We conclude that the lusitropic benefit of early dual RAS blockade may be due to improved vascular hemodynamics and/or cardiac calcium handling rather than effects on extracellular matrix reduction.
diastolic function; fibrosis; hypertension; myocardial relaxation; renin-angiotensin system (RAS)
The pregnant female human angiotensinogen (hAGN) transgenic rat (TGR) mated with the male hrenin (hREN) TGR is a model of preeclampsia with increased blood pressure, proteinuria, and placenta alterations of edema and necrosis. The reverse mating (RM) of female hREN × male hAGN does not show preeclamptic features. Since the placenta is well recognized to be a key contributor to the preeclamptic syndrome, our hypothesis is that local angiotensin peptide concentrations found in the placenta (Pla) and its associated mesometrial triangle (MT) of the preeclamptic TGR differ from the RM. We characterized the Ang peptide content and the mRNA expression of hREN and hAGN of the MT and the Pla. Three groups of pregnant rats from the following matings [Sprague Dawley (SD) × SD, RM, and female hAGN × male hREN] were studied on day 21 of gestation. In the hAGNxhREN TGR Ang II is significantly increased in the Pla and MT vs SD (24.2 ± 3.9 vs 8.6 ± 1.5 pg/mg protein; 27.8 ± 5.5 vs 5.6 ± 1.3 pg/mg protein, p<0.05), whereas in the RM Ang II is increased in the Pla (19.1 ± 1.7 vs 5.6 ± 1.3 pg/mg protein, p<0.05) but unchanged in the MT (4.2 ± 0.2 vs 8.6 ± 1.5 pg/mg protein). The marked contrast in the expression of Ang II in the MT of the preeclamptic model vs the RM suggests that local Ang II generated from the maternal parts of the uteroplacental unit may play a critical role in preeclampsia.
preeclampsia; renin-angiotensin system; angiotensinogen; placenta; fetal; maternal
Human and animal studies support the idea that there are sex differences in the development of diabetic renal disease. Our lab and others have determined that in addition to Ang II (through the AT1R), growth hormone (GH) contributes to renal damage in models of renal failure; however, the impact of sex and GH on the mechanisms initiating diabetic renal disease is not known. This study examined the effect of sex and GH on parameters of renal damage in early, uncontrolled streptozotocin (STZ)-induced diabetes.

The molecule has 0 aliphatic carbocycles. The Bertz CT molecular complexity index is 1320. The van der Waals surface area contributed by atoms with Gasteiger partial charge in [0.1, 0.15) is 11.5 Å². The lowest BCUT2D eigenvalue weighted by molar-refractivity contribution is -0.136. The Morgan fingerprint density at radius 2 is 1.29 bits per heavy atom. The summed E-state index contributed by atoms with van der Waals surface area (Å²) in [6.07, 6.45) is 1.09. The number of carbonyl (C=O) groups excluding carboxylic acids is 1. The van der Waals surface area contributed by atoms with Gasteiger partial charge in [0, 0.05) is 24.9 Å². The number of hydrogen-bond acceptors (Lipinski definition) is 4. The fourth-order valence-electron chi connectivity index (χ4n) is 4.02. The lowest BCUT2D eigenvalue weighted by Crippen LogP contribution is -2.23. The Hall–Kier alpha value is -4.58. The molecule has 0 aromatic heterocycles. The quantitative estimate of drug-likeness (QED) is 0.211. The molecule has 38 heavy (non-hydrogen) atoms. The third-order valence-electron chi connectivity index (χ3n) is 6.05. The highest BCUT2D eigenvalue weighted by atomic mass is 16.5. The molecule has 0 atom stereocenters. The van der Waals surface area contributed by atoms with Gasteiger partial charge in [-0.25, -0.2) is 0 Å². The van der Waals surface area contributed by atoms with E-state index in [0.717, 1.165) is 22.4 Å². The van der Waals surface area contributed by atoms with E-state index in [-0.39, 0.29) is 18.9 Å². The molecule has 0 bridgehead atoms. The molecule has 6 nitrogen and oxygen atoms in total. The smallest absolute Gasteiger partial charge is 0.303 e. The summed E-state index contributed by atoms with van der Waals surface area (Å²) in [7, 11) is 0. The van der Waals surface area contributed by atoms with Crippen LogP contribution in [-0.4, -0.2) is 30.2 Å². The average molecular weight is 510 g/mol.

Adult male and female Sprague–Dawley rats were injected with vehicle (control), STZ, or STZ + GH and euthanized after 8 weeks.
Mild but significant glomerulosclerosis (GS) and tubulointerstitial fibrosis (TIF) was observed in both kidneys from male and female diabetic rats, with GH significantly increasing GS and TIF by 30% and 25% in male rats, but not in female rats. STZ increased TGF-β expression in both kidneys from male and female rats; however, while GH had no further effect on TGF-β protein in diabetic females, GH increased TGF-β protein in the male rat’s kidneys by an additional 30%. This sex-specific increase in renal injury following GH treatment was marked by increased MCP-1 and CD-68+ cell density. STZ also reduced renal MMP-2 and MMP-9 protein expression in both kidneys from male and female rats, but additional decreases were only observed in GH-treated diabetic male rats. The sex differences were independent of AT1R activity.
These studies indicate that GH affects renal injury in diabetes in a sex-specific manner and is associated with an increase in pro-inflammatory mediators.
Sex Differences; Gender; Glomerulosclerosis; Renal Injury; TGF-β; Inflammation
Cardiac insulin resistance is a metabolic and functional disorder that is often associated with obesity and/or the cardiorenal metabolic syndrome (CRS), and this disorder may be accentuated by chronic alcohol consumption. In conditions of over-nutrition, increased insulin (INS) and angiotensin II (Ang II) activate mammalian target for rapamycin (mTOR)/p70 S6 kinase (S6K1) signaling, whereas chronic alcohol consumption inhibits mTOR/S6K1 activation in cardiac tissue. Although excessive activation of mTOR/S6K1 induces cardiac INS resistance via serine phosphorylation of INS receptor substrates (IRS-1/2), it also renders cardioprotection via increased Ang II receptor 2 (AT2R) upregulation and adaptive hypertrophy. In the INS-resistant and hyperinsulinemic Zucker obese (ZO) rat, a rodent model for CRS, activation of mTOR/S6K1signaling in cardiac tissue is regulated by protective feed-back mechanisms involving mTOR↔AT2R signaling loop and profile changes of microRNA that target S6K1. Such regulation may play a role in attenuating progressive heart failure. Conversely, alcohol-mediated inhibition of mTOR/S6K1, down-regulation of INS receptor and growth-inhibitory mir-200 family, and upregulation of mir-212 that promotes fetal gene program may exacerbate CRS-related cardiomyopathy.
Renin-angiotensin-aldosterone system (RAAS) and sympathetic nervous system activation are crucial in the pathogenesis of hypertension, cardiovascular and renal disease. NADPH oxidase-mediated increases in reactive oxygen species (ROS) are an important mediator for RAAS-induced cardiovascular and renal injury. Increased levels of ROS can diminish the bioactivity of nitric oxide (NO), a critical modulator of RAAS effects on the kidney. Thereby, we hypothesized that in vivo nebivolol therapy in a rodent model of activated RAAS would attenuate glomerular damage and proteinuria through its actions to reduce NADPH oxidase activity/ROS and increase bioavailable NO.